It’s time to join the Green Party
Last week, more than at any time I can remember, politically active friends from across the left – from the feminist, student, anti-austerity, environmental and democracy movements, seem to have turned out in droves to vote for The Green Party. This is an appeal to them – you – to join the party, and to get involved.
Perhaps it seems obvious to you why you might. Maybe you’ve long been looking for a party which wants a democratic transformation of the economy; which supports free education and will defend the NHS; wants to cap rents and bring back council housing; fight to keep oil in the ground and stand up to austerity, the banks, corporate power and the frightening growth in inequality; a party which won’t pander to the scapegoating of migrants or people on benefits, and will point the finger of blame firmly where it belongs: at the powerful; a party which brings together ideas from the feminist, anti-racist, environmental, disabled people’s and working class movements, radical democratic movements, the peace movement, the LGBTIQ movement, and so on.
Maybe you can already see why you’d want to be a member of a party which allows its membership to set its policies democratically; around the core principles of radical democracy, equality, social justice, peace and the environment?
That party exists. It came 4th in the European elections. You can read its most recent manifesto here. If it’s obvious to you why you’d want to join, stop reading and go and do it (or, if you’re in Scotland, here or in Northern Ireland, here).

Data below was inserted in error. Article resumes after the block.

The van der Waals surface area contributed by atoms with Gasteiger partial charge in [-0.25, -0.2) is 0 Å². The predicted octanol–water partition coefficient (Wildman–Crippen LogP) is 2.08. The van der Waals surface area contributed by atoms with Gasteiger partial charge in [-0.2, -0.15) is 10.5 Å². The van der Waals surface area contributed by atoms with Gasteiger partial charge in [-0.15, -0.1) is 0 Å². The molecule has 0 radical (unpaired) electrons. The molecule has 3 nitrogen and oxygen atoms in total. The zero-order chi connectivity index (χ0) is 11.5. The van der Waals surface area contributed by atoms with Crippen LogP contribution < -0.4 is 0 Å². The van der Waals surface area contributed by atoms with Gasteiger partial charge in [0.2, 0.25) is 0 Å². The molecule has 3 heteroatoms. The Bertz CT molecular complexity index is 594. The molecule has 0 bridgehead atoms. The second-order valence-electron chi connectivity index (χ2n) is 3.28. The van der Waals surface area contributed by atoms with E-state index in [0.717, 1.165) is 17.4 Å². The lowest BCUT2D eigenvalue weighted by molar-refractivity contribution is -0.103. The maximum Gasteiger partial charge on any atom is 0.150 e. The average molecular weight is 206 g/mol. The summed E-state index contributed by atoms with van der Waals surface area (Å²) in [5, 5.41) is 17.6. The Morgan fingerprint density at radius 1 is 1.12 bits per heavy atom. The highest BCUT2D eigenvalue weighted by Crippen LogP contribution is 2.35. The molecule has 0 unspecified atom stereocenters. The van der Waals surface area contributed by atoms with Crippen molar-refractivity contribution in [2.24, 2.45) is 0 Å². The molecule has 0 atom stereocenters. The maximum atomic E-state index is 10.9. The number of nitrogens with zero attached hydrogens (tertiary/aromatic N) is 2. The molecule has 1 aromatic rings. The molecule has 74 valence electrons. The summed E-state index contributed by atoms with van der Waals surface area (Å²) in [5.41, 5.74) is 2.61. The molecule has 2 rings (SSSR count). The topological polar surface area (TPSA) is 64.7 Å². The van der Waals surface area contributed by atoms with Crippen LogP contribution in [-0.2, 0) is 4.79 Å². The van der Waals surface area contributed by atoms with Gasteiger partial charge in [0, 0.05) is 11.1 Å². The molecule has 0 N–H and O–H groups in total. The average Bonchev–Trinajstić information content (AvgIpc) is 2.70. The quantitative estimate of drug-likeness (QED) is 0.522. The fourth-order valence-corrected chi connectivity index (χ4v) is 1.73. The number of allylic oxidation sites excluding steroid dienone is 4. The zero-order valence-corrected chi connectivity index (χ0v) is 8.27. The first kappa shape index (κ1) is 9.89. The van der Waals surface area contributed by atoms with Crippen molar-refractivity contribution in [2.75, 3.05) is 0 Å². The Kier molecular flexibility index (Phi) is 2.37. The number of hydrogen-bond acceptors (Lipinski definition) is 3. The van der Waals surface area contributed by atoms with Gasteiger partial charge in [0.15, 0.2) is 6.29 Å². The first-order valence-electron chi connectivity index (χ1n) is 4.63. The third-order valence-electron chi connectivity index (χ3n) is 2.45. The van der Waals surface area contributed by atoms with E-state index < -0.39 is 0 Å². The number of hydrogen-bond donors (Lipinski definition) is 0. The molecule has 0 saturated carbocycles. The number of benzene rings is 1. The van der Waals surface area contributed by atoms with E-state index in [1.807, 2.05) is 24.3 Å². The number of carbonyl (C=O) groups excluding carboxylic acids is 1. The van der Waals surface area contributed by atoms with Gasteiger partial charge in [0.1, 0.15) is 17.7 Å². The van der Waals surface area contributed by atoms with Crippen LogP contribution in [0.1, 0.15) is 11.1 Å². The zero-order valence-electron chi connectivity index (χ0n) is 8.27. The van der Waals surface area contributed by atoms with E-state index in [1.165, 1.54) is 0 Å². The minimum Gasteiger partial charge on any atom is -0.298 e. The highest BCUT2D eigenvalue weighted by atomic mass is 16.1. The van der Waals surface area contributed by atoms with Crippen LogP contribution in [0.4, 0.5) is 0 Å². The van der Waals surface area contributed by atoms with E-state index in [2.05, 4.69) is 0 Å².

Parties are about more than elections, but engaging in electoral politics is one key thing they do, and I think more of us need to start doing just that. It’s one tactic among many. It should never come at the exclusion of other political tools, but to avoid using elections is, I think, a big mistake – for a few reasons.
Firstly, elections drive much of the political agenda. Even most modern civil disobedience – think UK Uncut or much of climate camp – aims primarily to shift debate rather than actually disrupt permanently. If this is what you want to do, then why would you ignore such a huge inroad into the national conversation as elections? If you’re a genuine anarchist, I can understand. Otherwise, I don’t.
Secondly, getting prominent spokespeople into council chambers and parliaments is vital. Was it Lenin who said something like “even a pile of horse shit can make a good stage to stand on”? This isn’t just about getting MPs onto Question Time. The main role of a local councillor is being a (minimally) paid organiser. If you want to engage in political action in your community, being given a small salary and a minor platform is hugely helpful. Without infrastructure, movements dwindle rapidly. Councillors are a good way to get it.